Under siege from the Covid-19 virus, many people have come to understand that they should change their behaviour patterns, no longer travelling too much, producing too much, consuming too much, or using up too many resources. The comfort of being at and working from home, wasting time instead of money, has led people away from their addiction to material things and into a realm of sharing, caring, and making. Making food, making music, making love, and making clothes and crafts have become the centre of life; learning the improvisation skills that ignite a more creative culture. Most people do not want to go back to the same old society, and long to change their lives forever. 

Artiklen blev bragt i TØJ nr. 2 2020.


The economy of hope: Putting people before profits

Many companies, designers and directors hear this call for change and know they should not miss this chance for the sweeping restructuring of business, slowing down its pulse.

By the end of this pandemic, as if after a war, only our buildings will remain standing and everything else will have changed. It is certain that many enterprises will be forced into a leaner way of producing goods and services, with some companies skipping production lines that are no longer considered vital, keeping today’s products for next year’s offering, and professing a more frugal business sense. Established designers are reconsidering the amount of items they want to conceive and realise, recalibrating their assortment in line with precisely calculated demand.


The economy of hope: Essential is the way forward

Fashion has the unique opportunity to roll back the insane practice of delivering cashmere in May and swimwear in November. In an after-virus future people should be able to buy a winter coat in winter and a summer short in summer. Clothes will probably become essential and more uniform. Product design will also gain crucial momentum, giving shape to autonomous design on a smaller scale, handcrafted in ateliers, keeping a privileged connection with collectors and clients alike.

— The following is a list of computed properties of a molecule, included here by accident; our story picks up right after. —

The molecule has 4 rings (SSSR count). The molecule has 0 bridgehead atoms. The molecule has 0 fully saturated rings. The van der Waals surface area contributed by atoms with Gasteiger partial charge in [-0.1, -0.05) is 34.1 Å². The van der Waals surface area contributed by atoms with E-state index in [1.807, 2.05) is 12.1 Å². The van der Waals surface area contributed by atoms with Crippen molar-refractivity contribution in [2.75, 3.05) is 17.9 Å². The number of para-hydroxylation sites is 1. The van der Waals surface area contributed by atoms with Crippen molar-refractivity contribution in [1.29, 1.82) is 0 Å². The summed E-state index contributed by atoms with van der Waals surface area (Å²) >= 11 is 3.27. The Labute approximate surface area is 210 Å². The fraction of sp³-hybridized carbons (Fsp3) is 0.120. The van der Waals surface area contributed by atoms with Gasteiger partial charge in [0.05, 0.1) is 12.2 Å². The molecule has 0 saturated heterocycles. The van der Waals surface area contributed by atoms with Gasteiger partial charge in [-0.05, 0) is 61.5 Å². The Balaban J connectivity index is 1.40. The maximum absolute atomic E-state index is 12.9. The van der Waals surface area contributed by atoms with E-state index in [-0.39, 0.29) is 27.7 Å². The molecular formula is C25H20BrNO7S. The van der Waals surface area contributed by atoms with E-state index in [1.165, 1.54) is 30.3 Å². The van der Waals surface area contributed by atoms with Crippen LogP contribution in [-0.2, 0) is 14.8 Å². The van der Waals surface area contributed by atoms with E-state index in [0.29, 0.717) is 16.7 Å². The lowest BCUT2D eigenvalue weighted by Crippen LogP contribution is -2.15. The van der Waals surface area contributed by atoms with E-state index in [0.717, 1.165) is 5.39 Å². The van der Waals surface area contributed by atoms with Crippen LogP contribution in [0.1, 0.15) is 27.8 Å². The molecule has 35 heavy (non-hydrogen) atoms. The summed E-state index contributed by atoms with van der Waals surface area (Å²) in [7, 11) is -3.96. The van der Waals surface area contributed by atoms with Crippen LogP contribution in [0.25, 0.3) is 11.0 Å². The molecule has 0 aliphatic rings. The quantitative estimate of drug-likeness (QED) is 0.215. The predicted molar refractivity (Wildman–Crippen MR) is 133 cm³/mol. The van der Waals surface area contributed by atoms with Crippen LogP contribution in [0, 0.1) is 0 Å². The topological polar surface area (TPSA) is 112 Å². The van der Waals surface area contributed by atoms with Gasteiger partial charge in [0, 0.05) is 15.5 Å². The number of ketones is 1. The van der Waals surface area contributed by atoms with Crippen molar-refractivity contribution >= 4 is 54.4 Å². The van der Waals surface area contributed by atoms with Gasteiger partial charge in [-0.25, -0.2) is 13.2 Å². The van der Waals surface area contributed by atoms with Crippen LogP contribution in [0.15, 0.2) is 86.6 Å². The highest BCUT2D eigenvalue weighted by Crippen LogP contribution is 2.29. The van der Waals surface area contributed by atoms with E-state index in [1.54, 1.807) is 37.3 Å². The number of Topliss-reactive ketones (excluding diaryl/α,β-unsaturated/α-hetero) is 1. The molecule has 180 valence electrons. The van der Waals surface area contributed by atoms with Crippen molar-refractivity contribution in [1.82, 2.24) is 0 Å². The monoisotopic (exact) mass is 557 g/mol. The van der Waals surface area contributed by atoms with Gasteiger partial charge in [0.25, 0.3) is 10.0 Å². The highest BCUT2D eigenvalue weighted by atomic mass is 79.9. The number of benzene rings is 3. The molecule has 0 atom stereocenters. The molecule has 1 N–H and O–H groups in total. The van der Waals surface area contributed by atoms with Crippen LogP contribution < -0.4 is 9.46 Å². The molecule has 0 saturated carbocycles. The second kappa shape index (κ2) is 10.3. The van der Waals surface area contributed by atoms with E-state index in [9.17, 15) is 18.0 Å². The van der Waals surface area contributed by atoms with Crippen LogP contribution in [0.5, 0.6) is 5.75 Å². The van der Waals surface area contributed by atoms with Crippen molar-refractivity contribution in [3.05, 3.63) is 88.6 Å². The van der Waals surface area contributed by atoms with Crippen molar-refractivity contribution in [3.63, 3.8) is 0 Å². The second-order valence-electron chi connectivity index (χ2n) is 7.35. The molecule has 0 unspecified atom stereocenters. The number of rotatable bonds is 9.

Disasters are known as powerful ignition tools for radical ways of transforming business practices. Many countries will fund the return of production to their own shores and outsourcing will become more diverse and less excessive, taking better care of workers and the environment.

To harvest these emerging ideas – as well as learn from the good practice established before this global disaster – we wish to organise an international platform to counterbalance the World Economic Forum.


The World Hope Forum

The World Hope Forum is a new gathering that will include climate change on its agenda as well as caring for all neglected people involved in production chains and services. Under the leadership of ambassadors chosen in participating countries, the World Hope Forum will bring together speakers and selected case studies, good practices, retail reinventions and innovative ideas that will sprout in the spring of revival. Different solutions and scenarios brought together in a global (virtual) forum once a year. Dynamic concepts and economic data will be analysed and exchanged, for all of us to learn from and to inspire our creative energies. The results will be subsequently published, and open-source access will allow others to follow. Rebuilding the renaissance of society together.


Taking care of the planet and its people

We can start up from scratch and build new systems where social and common aspects outweigh the ego, where morals and values overrule shareholder profits, and where collaboration and cooperation prevail to give more people equal opportunities. We have no choice but to join forces and stand together. New pacts need to be forged between fiber farmers, yarn makers, textile industries and fashion houses, between raw material producers, independent designers and their craftspeople. Whole chains need to be integrated, stimulated by federal funds, finding a shared interest and income from this rebirth in business. The economy of hope has the potential to transform society from within.


This manifesto was launched as part of the Virtual Design Festival, initiated by Marcus Fairs, founder of Dezeen; and will be further outlined at Voices, the annual platform imagined by Imran Amed, founder of Business of Fashion.


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